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Raquel Welch, ever the sex symbol, is negotiating now for the role of Heather Locklear's mommy in the TV series "Melrose Place." She met with Aaron Spelling, the producer, on Tuesday to talk it all...

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Raquel Welch, ever the sex symbol, is negotiating now for the role of Heather Locklear's mommy in the TV series "Melrose Place." She met with Aaron Spelling, the producer, on Tuesday to talk it all over. This is the same part they had hoped Lauren Hutton would go for, but that gap-toothed model/actress, currently enjoying a rather surprising renaissance, said thanks, but no thanks. As you read here, "Melrose Place" will serve as the spinoff for a new series, "Models, Inc.," and, if it works out with Raquel, we'll see a lot of her in the newie. And a lot of Raquel is a lot better than a lot of actresses half her age.

France's Minister of Culture Jacques Toubon has a busy week ahead of him -- pour commencer the French Grammys at the Palais de Congres in Paris on Monday night. All the top French singers will be there, and, from the U.S.A., dear Diana Ross, who will be recognized for having sold 130,000 copies of her latest CD. But the big excitement is over Paul Anka, who will receive the Award of Chevalier of Arts and Letters at the hands of M. Toubon for his 35 years of show biz, singing, acting, writing songs, the lot.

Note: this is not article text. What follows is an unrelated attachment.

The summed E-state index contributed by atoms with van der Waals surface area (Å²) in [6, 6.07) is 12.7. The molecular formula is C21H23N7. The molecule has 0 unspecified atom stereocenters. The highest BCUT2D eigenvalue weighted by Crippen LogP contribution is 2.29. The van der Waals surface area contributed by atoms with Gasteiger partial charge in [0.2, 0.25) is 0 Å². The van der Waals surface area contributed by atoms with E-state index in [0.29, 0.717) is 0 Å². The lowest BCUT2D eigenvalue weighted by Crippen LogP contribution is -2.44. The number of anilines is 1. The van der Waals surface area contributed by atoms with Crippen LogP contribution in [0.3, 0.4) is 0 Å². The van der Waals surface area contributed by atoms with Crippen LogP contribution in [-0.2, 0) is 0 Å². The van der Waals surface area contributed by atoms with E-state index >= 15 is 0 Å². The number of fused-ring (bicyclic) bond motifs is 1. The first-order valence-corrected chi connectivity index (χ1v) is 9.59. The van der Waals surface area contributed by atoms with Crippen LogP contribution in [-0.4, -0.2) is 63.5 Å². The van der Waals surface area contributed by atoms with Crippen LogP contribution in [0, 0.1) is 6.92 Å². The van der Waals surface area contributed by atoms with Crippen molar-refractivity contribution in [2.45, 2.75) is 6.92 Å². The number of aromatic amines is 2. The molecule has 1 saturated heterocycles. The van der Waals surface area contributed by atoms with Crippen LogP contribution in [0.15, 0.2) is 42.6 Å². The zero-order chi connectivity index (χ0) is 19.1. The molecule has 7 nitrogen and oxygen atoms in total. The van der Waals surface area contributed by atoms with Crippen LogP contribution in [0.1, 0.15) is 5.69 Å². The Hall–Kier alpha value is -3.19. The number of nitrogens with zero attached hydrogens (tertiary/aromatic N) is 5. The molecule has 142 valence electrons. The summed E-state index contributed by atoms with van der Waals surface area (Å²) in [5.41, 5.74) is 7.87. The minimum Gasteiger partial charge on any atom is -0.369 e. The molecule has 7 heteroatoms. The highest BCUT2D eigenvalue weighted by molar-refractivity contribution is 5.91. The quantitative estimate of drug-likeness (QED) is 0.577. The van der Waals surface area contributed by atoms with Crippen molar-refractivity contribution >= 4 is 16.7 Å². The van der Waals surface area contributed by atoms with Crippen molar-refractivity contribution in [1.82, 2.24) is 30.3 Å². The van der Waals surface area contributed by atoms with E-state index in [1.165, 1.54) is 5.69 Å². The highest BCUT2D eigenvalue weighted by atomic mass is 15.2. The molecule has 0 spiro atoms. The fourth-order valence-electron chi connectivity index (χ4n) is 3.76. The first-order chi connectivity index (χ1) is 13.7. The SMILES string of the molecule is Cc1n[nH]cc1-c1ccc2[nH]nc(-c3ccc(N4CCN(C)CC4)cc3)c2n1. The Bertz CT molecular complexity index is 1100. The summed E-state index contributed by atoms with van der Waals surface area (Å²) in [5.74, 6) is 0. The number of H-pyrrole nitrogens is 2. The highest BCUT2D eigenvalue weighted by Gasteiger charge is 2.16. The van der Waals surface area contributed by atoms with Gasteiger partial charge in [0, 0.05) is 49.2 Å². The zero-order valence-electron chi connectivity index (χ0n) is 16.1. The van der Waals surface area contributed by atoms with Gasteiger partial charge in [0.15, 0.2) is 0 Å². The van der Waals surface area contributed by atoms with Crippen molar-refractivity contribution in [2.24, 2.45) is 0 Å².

Years ago, Paul, on holiday in the south of France, heard a French song, "Comme d'Habitude," on the radio. He loved it, bought the rights to it, and by the time he finished with it, it was "My Way," his most famous song, which has sold 400 million copies and been recorded by over 1,000 artists including Streisand, Sammy Davis Jr., Tom Jones, Aretha Franklin, Elvis Presley and Sid Vicious of the Sex Pistols. Oh, and Frank Sinatra.

Shirley Lord, the beauty director of Vogue, has written a hot new novel, "My Sister's Keeper," and the world is giving parties to help her launch it. The latest was a big dinner given in her honor by Bernard Leser, the president of Conde Nast, in the flower-filled Trustees Room of the New York Public Library for about 50 of her friends and fans. They all sat back and heard Mr. Leser describe Shirley's new book as "five-alarm, hot, salty, saucy, bodice-ripping fiction." Then they all sat up.
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